The most shocking reaction to the ABC’s exposure of the sickening cruelty at the heart of the greyhound racing industry has come from senior Nationals MP Barnaby Joyce, who instead of criticising those who have engaged in illegal practices such as live baiting, attacked those who exposed it.

One of Joyce’s Coalition colleagues, former vet Chris Back, has put forward legislation proposing that people causing “economic damage” by trespassing to obtain evidence of illegal or unethical practices be jailed for up to 20 years. Another of Joyce’s colleagues, his parliamentary secretary Richard Colbeck, wants to amend competition laws to ban people from calling for boycotts of companies.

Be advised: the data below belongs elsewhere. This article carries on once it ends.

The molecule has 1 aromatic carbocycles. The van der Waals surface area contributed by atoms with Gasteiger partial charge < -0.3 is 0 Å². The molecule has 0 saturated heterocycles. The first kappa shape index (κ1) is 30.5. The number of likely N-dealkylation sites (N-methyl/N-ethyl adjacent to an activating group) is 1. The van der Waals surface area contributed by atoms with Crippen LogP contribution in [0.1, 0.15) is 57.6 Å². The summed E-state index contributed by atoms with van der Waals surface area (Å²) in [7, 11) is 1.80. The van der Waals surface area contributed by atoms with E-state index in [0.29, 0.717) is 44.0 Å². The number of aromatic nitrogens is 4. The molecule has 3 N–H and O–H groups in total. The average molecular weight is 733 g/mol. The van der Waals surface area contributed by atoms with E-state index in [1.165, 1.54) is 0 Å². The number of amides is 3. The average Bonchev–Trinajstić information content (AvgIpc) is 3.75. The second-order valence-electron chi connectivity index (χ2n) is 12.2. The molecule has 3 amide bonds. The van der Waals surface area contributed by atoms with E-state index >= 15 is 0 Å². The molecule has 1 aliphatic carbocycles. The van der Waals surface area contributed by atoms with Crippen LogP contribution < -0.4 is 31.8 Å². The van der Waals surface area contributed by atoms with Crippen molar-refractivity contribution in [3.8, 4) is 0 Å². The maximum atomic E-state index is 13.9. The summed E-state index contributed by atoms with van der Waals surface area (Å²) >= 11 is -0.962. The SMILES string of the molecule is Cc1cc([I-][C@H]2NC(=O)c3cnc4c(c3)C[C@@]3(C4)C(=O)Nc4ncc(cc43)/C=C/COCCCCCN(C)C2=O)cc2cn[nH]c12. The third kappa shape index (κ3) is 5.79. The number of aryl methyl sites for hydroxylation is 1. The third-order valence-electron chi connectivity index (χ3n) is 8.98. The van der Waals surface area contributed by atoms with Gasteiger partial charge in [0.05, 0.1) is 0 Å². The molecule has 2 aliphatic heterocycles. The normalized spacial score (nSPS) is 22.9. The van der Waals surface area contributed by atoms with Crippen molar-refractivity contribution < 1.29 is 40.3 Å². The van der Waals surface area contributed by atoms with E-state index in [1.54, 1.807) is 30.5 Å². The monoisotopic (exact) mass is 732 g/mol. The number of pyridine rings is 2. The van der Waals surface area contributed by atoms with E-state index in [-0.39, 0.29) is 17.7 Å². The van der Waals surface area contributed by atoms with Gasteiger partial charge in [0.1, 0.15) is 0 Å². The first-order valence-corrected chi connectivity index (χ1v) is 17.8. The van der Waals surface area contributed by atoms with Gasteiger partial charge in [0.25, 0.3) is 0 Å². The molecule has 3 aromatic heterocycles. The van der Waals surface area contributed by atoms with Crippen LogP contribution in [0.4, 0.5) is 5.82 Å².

Joyce and his colleagues, it seems, are eager to protect the rights of people who torture animals, while believing those who expose them to scrutiny should be locked up and fined.

“Sports” that exploit animals are reprehensible enough. But greyhound racing is a bizarre kind of mediaeval legacy, one that has long been associated with well-evidenced claims of the systematic abuse of both the dogs themselves and other animals, including the wholesale slaughter of dogs deemed not good enough to race.

There are, of course, many participants in the industry who treat their animals well and avoid unethical and illegal practices such as live baiting and doping. But the cruelty of greyhound racing will be systemic as long people can make money from it. It should be banned.